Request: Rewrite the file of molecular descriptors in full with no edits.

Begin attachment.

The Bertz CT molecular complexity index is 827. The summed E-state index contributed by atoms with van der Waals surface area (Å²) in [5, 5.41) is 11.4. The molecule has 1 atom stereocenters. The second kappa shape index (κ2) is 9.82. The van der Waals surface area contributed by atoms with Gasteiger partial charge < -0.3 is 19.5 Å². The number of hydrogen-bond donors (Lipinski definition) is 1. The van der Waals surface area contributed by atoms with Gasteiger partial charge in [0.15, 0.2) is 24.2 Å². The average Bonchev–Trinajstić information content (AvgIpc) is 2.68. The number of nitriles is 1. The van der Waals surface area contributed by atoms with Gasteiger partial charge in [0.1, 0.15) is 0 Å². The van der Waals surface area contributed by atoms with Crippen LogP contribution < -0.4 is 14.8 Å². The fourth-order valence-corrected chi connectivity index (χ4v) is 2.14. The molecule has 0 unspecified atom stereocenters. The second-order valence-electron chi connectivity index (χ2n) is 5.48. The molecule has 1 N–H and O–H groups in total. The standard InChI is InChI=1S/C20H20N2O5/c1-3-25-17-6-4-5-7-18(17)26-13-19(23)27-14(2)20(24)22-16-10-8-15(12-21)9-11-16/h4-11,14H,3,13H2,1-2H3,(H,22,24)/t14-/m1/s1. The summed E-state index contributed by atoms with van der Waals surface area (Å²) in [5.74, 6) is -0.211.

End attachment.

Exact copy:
The Bertz CT molecular complexity index is 827. The summed E-state index contributed by atoms with van der Waals surface area (Å²) in [5, 5.41) is 11.4. The molecule has 1 atom stereocenters. The second kappa shape index (κ2) is 9.82. The van der Waals surface area contributed by atoms with Gasteiger partial charge < -0.3 is 19.5 Å². The number of hydrogen-bond donors (Lipinski definition) is 1. The van der Waals surface area contributed by atoms with Gasteiger partial charge in [0.15, 0.2) is 24.2 Å². The average Bonchev–Trinajstić information content (AvgIpc) is 2.68. The number of nitriles is 1. The van der Waals surface area contributed by atoms with Gasteiger partial charge in [0.1, 0.15) is 0 Å². The van der Waals surface area contributed by atoms with Crippen LogP contribution < -0.4 is 14.8 Å². The fourth-order valence-corrected chi connectivity index (χ4v) is 2.14. The molecule has 0 unspecified atom stereocenters. The second-order valence-electron chi connectivity index (χ2n) is 5.48. The molecule has 1 N–H and O–H groups in total. The standard InChI is InChI=1S/C20H20N2O5/c1-3-25-17-6-4-5-7-18(17)26-13-19(23)27-14(2)20(24)22-16-10-8-15(12-21)9-11-16/h4-11,14H,3,13H2,1-2H3,(H,22,24)/t14-/m1/s1. The summed E-state index contributed by atoms with van der Waals surface area (Å²) in [5.74, 6) is -0.211.